Dr. Marlan O. Scully, distinguished professor of physics and astronomy at Texas A&M University and professor of mechanical and aerospace engineering at Princeton University, has been selected to receive the 2012 Frederic Ives Medal/Jarus Quinn Prize, the highest award of the Optical Society (OSA) recognizing overall distinction in optics.
Scully, a world-renowned pioneer of quantum optics and laser physics, is cited for “lifetime leadership in groundbreaking research on all aspects of quantum optics, including the quantum theory of the laser, quantum coherence effects, quantum thermodynamics and the foundation of quantum mechanics.” His award was one of 18 announced Monday (Apr. 2) by OSA to honor achievement in and commitment to the optics field.
“OSA is proud to honor these individuals for their leadership in the field of optics and photonics,” said OSA President Tony Heinz. “This year’s recipients have made major contributions to advancing the science and technology of light. Their accomplishments and commitment serve to inspire the next generation of optics researchers and educators.”
The Ives Medal/Quinn Prize, first presented in 1929, was endowed in 1928 by Herbert E. Ives, a distinguished charter member and former OSA president (1924 and 1925), to honor his father, who was noted as the inventor of modern photoengraving and for his pioneering contributions to color photography, three-color process printing and other branches of applied optics. The prize portion of the prestigious honor celebrates Jarus W. Quinn, who served 25 years as OSA’s first Executive Director, and is funded by the Jarus W. Quinn Ives Medal Endowment raised by members at the time of Quinn’s retirement to commemorate his extensive service to the organization.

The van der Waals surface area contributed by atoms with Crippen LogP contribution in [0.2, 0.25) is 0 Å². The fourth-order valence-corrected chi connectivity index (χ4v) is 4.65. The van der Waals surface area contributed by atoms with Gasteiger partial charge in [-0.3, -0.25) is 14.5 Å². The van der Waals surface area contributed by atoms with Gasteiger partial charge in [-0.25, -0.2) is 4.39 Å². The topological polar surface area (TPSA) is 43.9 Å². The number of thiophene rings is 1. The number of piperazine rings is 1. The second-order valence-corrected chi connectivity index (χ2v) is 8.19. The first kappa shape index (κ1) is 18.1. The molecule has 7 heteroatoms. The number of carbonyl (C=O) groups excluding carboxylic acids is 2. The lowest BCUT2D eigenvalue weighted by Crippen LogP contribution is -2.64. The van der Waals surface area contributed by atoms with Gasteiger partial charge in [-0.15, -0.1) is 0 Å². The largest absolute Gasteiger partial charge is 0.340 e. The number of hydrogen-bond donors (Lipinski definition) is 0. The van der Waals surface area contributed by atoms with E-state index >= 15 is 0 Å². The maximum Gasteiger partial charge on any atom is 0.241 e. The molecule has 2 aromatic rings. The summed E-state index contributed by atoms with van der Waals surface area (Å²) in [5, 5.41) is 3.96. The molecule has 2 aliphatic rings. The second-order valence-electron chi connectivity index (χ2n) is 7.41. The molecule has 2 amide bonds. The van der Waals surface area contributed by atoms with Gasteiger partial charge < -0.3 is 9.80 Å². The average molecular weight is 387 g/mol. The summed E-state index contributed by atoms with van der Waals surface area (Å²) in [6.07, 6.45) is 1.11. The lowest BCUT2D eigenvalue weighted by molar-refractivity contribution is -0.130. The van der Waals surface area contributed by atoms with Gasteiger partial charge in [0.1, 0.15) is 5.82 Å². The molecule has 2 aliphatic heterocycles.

As the 2012 Ives Medal winner, Scully will present a plenary address at OSA’s 96th Annual Meeting, “Frontiers in Optics 2012,” scheduled for October 14-18 in Rochester, New York.
“This is a very well-deserved honor for Marlan,” said Dr. George R. Welch, professor and head of the Texas A&M Department of Physics and Astronomy. “He is truly one of the pioneers of quantum optics. His career has been dedicated to understanding the most fundamental aspects of the quantum interactions of light and matter, and he is responsible for much of what is now taken for granted in the field. Receiving the highest honor of the Optical Society speaks volumes about how his work is valued by his colleagues. Our department is very proud for him.”
For more information, see http://www.science.tamu.edu/articles/883
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